Japan, imo, is a one-off due to their unusual situation in demographics.  thus a stagflation for years,,,,,and a prelude for the world looking out 5--20 years.  ie, wonderful situations don't last forever.

by wchurchill on Tue Mar 27th, 2007 at 02:09:11 PM EST
[ Parent ]
 but for 15 years!!!!!!!!!  Japan with nil interest rates is the fountain from which the carry trade flows.

As for Greenspan and Co, I just dont agree.  Our rates have been  dropping since about 1997.  I used to get 7% in a money market then and it got as low as 1%.  That forced a lot of folks into other riskier investments if they had to have the yield.  We just spent it on a house so that took care of our cash "problem".

We didn't need to go so low on rates but the liquidity was made available first for y2k and then after 9/11 to make sure the economy didn't puke.  Still, it has had some side effects of puffing real estate and other markets IMO.

The huge deflation in labor made it possible to keep these rates low without inflation.  But it was a bad bargain for many in the labor pool while making people like me richer.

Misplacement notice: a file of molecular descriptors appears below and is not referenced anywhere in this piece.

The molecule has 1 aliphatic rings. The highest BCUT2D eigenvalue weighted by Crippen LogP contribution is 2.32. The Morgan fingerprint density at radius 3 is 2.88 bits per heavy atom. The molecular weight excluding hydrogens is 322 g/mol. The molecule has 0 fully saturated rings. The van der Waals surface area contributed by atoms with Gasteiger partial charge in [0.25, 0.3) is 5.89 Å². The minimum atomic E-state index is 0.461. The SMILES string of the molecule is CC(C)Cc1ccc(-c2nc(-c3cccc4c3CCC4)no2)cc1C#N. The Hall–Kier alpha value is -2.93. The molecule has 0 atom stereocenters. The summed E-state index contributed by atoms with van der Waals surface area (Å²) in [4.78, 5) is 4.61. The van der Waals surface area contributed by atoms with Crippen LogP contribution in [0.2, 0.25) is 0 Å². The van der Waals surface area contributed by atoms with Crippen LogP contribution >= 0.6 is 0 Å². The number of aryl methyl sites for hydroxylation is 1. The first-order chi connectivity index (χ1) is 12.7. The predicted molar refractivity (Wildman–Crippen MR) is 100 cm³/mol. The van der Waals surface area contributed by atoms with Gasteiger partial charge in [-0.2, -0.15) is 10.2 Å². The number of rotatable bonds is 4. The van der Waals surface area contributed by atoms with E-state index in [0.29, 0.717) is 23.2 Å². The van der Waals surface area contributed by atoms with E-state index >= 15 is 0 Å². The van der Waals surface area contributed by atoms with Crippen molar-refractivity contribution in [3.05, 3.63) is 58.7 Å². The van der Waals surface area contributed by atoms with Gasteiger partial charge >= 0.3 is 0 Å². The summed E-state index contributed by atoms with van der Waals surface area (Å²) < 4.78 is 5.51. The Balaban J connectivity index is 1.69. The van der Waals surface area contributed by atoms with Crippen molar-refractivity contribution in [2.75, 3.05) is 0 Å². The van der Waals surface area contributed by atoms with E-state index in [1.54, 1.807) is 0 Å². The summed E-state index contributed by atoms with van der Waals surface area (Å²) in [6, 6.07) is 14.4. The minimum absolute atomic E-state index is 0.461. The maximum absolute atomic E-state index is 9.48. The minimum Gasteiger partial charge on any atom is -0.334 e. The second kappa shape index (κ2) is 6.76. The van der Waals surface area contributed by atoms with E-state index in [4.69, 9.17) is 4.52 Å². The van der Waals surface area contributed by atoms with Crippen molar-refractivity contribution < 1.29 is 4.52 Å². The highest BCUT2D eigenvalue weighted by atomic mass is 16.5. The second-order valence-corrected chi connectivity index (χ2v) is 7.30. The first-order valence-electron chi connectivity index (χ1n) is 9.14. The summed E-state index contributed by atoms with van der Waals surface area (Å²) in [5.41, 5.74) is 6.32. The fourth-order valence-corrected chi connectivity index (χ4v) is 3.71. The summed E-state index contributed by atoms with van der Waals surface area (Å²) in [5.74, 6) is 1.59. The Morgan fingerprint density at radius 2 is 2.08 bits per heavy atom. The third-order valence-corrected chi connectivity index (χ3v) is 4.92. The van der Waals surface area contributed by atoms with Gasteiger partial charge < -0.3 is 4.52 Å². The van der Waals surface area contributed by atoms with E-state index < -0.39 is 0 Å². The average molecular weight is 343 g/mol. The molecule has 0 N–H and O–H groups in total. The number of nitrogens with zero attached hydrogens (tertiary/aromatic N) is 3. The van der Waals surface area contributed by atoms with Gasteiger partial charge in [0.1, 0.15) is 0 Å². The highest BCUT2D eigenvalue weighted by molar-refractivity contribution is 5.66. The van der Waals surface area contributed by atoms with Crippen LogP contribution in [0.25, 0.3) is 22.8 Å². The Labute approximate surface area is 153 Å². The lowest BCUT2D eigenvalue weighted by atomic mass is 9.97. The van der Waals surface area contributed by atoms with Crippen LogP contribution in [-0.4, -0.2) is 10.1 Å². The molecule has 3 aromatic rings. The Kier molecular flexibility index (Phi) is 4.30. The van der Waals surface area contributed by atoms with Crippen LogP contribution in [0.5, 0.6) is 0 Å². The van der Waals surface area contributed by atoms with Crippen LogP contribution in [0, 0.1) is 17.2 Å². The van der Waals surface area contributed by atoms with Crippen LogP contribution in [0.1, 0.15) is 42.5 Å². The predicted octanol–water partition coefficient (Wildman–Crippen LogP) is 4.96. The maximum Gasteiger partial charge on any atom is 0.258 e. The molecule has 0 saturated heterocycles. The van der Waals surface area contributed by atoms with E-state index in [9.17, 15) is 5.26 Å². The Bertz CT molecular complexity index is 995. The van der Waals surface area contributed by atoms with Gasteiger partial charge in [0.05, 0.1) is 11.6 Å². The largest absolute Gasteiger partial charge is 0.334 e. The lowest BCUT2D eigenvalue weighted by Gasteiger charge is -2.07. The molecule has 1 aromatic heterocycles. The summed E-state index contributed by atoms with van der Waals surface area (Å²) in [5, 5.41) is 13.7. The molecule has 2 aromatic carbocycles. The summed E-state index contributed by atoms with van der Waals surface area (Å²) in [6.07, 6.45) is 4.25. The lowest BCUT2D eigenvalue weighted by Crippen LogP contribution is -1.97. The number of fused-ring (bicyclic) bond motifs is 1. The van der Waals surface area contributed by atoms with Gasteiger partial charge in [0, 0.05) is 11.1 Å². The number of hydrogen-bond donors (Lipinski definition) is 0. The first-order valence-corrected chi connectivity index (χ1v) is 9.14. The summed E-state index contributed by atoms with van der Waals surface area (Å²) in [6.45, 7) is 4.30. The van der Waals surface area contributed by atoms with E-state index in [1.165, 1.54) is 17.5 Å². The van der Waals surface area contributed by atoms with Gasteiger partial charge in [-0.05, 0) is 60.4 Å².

by HiD on Tue Mar 27th, 2007 at 05:22:56 PM EST
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The huge deflation in labor made it possible to keep these rates low without inflation
from my perspective you have the cause and effect backwards.  Greenspan didn't keep rates low, they had to be low due to economic factors in the global economy.
  1.  markets opeing globally unleashed a huge labor pool of underutilized labor.
  2. A.  this put big downward pressure on labor costs.  and,
    B.  it opened up great opportunities for growth, as this labor was put to use making less expensive products.  Capital was needed to meld with the labor to create jobs.
  1.  I'd have to check economic history, but I think as long as monetary policy was well thought out, real interest rates have been between 2--3%.  So add that on top of 0--2% inflation, you get 2--5% interest rates.